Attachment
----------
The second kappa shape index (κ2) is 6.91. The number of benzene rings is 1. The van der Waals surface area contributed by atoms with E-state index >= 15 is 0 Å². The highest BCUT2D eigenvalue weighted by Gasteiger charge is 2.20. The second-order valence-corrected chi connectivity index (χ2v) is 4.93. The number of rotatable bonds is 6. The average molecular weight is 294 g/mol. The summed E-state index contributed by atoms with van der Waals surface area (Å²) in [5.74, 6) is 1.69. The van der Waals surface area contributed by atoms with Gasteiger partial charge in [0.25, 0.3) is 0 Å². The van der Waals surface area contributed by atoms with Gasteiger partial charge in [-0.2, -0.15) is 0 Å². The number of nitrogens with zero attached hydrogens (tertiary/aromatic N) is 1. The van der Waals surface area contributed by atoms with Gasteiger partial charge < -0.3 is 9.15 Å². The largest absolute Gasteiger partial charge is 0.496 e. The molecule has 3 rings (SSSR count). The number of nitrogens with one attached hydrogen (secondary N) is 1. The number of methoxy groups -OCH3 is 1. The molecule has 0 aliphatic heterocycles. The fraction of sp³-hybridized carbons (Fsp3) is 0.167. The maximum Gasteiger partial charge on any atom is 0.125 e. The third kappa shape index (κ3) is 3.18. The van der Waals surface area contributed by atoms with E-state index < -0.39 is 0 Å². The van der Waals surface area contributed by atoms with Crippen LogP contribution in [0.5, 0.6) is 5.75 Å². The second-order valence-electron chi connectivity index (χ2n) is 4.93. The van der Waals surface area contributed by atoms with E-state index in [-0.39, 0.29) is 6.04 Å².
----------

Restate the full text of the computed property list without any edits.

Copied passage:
The second kappa shape index (κ2) is 6.91. The number of benzene rings is 1. The van der Waals surface area contributed by atoms with E-state index >= 15 is 0 Å². The highest BCUT2D eigenvalue weighted by Gasteiger charge is 2.20. The second-order valence-corrected chi connectivity index (χ2v) is 4.93. The number of rotatable bonds is 6. The average molecular weight is 294 g/mol. The summed E-state index contributed by atoms with van der Waals surface area (Å²) in [5.74, 6) is 1.69. The van der Waals surface area contributed by atoms with Gasteiger partial charge in [0.25, 0.3) is 0 Å². The van der Waals surface area contributed by atoms with Gasteiger partial charge in [-0.2, -0.15) is 0 Å². The number of nitrogens with zero attached hydrogens (tertiary/aromatic N) is 1. The van der Waals surface area contributed by atoms with Gasteiger partial charge < -0.3 is 9.15 Å². The largest absolute Gasteiger partial charge is 0.496 e. The molecule has 3 rings (SSSR count). The number of nitrogens with one attached hydrogen (secondary N) is 1. The number of methoxy groups -OCH3 is 1. The molecule has 0 aliphatic heterocycles. The fraction of sp³-hybridized carbons (Fsp3) is 0.167. The maximum Gasteiger partial charge on any atom is 0.125 e. The third kappa shape index (κ3) is 3.18. The van der Waals surface area contributed by atoms with E-state index < -0.39 is 0 Å². The van der Waals surface area contributed by atoms with Crippen LogP contribution in [0.5, 0.6) is 5.75 Å². The second-order valence-electron chi connectivity index (χ2n) is 4.93. The van der Waals surface area contributed by atoms with E-state index in [-0.39, 0.29) is 6.04 Å².